The other night I was chatting with some of my friends—safely socially-distanced, of course—and we got upon the subject of the Mandela Effect. There are numerous instances of which I was unaware, like Mr. Monopoly losing his monocle, for example. (Without looking it up, does Mr. Monopoly, the cartoon character, wear a monocle? If you answered yes, you are in good company. I remember him wearing one, too. Only he doesn’t. I remember INTERVIEW WITH THE VAMPIRE being INTERVIEW WITH *A* VAMPIRE, too. And while I have no memories of Nelson Mandela dying in the 80s in prison, the event for which the phenomenon is named, I do remember watching BerenstEin Bears cartoons as a kid.)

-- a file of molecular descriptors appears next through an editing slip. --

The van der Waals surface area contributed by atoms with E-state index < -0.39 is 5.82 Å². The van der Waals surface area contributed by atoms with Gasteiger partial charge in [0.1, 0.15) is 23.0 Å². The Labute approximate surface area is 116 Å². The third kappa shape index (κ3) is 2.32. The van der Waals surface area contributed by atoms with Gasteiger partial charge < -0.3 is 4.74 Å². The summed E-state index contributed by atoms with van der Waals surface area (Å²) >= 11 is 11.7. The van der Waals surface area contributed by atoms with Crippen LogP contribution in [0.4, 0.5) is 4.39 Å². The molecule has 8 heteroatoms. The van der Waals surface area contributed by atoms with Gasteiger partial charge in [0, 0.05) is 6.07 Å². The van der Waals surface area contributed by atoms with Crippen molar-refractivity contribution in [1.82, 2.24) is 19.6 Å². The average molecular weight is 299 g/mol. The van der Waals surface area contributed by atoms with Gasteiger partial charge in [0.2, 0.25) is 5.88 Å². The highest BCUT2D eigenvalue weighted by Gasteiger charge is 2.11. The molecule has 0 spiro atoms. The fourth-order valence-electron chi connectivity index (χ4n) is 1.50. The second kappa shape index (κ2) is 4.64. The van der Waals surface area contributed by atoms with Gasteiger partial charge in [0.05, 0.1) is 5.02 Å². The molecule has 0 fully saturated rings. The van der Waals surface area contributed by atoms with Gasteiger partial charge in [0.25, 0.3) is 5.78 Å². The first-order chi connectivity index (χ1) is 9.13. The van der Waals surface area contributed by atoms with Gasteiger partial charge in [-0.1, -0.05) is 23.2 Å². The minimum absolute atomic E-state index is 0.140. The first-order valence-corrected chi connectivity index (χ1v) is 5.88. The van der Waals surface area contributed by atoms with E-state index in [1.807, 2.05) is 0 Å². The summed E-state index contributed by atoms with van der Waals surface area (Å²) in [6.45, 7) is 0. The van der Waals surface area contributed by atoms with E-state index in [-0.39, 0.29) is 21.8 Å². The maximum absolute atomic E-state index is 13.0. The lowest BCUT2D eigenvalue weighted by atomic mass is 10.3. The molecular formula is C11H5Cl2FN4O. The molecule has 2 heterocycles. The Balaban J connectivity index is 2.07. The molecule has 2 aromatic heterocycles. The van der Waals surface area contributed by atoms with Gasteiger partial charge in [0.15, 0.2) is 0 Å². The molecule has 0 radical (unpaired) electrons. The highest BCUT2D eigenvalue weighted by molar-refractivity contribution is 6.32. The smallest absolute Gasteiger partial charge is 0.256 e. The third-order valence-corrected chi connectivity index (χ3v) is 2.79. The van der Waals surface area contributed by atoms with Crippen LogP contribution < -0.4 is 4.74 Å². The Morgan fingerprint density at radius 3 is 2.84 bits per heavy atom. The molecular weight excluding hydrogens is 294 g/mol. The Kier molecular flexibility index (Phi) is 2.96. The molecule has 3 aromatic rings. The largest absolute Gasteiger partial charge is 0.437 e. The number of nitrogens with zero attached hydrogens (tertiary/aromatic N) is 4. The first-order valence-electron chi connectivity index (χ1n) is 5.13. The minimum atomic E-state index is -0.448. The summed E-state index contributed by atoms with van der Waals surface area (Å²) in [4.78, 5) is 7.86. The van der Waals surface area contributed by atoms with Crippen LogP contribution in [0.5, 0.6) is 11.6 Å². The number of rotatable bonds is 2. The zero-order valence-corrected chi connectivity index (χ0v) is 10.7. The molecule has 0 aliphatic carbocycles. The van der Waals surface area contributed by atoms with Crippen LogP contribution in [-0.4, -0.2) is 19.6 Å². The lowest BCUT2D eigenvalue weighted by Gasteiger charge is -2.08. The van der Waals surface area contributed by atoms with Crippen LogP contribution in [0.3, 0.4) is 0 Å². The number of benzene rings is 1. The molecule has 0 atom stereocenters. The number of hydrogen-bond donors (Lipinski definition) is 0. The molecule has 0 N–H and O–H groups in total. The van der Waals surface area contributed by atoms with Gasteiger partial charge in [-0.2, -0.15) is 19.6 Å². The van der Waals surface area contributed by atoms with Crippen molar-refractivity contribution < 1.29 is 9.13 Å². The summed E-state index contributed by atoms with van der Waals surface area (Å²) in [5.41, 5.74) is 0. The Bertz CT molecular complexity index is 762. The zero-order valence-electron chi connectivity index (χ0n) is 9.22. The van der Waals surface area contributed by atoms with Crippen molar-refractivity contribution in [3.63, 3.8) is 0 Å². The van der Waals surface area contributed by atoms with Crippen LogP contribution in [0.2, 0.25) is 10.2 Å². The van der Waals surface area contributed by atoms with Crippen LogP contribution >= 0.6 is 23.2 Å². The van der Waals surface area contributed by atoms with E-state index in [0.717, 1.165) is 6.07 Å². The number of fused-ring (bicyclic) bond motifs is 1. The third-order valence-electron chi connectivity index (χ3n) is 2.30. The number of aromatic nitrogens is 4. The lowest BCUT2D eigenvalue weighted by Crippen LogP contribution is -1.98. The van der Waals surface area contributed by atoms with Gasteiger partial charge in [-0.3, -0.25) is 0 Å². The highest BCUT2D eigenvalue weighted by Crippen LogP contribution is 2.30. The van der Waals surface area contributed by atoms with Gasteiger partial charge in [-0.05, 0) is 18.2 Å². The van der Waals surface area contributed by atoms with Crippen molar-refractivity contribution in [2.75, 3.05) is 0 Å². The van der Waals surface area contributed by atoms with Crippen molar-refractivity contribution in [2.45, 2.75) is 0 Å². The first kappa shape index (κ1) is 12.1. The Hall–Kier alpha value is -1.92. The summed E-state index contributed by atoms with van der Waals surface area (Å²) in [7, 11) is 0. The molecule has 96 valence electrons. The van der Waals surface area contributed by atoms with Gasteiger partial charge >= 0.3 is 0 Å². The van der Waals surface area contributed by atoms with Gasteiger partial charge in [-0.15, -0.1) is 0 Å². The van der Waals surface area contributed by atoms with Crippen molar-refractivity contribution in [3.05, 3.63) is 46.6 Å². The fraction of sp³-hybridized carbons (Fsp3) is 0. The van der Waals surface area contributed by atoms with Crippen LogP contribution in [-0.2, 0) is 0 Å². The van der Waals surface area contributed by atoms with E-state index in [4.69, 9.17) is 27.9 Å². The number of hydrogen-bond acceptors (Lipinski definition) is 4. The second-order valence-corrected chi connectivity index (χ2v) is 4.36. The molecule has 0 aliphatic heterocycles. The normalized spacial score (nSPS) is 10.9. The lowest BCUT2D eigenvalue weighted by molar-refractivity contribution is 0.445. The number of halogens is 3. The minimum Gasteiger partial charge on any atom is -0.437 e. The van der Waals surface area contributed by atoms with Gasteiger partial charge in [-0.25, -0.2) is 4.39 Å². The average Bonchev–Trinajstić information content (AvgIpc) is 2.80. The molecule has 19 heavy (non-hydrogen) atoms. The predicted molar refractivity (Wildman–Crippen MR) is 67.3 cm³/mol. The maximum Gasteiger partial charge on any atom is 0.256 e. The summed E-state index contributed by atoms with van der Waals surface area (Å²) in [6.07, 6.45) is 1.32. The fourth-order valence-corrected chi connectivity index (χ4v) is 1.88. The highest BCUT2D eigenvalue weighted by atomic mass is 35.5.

So here’s where THE SHINING comes into it. I have clear memories that Shelley Duvall got an Oscar nomination for her performance in the Stanley Kubrick classic. Only she didn’t. I looked it up, and found that she had even been nominated for a freakin’ Razzie. (Proving once again that the Razzies have no credibility at all, not even an ounce.) But I remember Duvall’s Oscar nomination. I remember it because I remember wondering why she got one and Jack Nicholson didn’t. Surely his performance was just as good, I remember thinking. I remember her not winning and everything. But she was never there. She didn’t get nominated. Well, not in *this* timeline she didn’t. In an alternate timeline, she got the credit she deserved.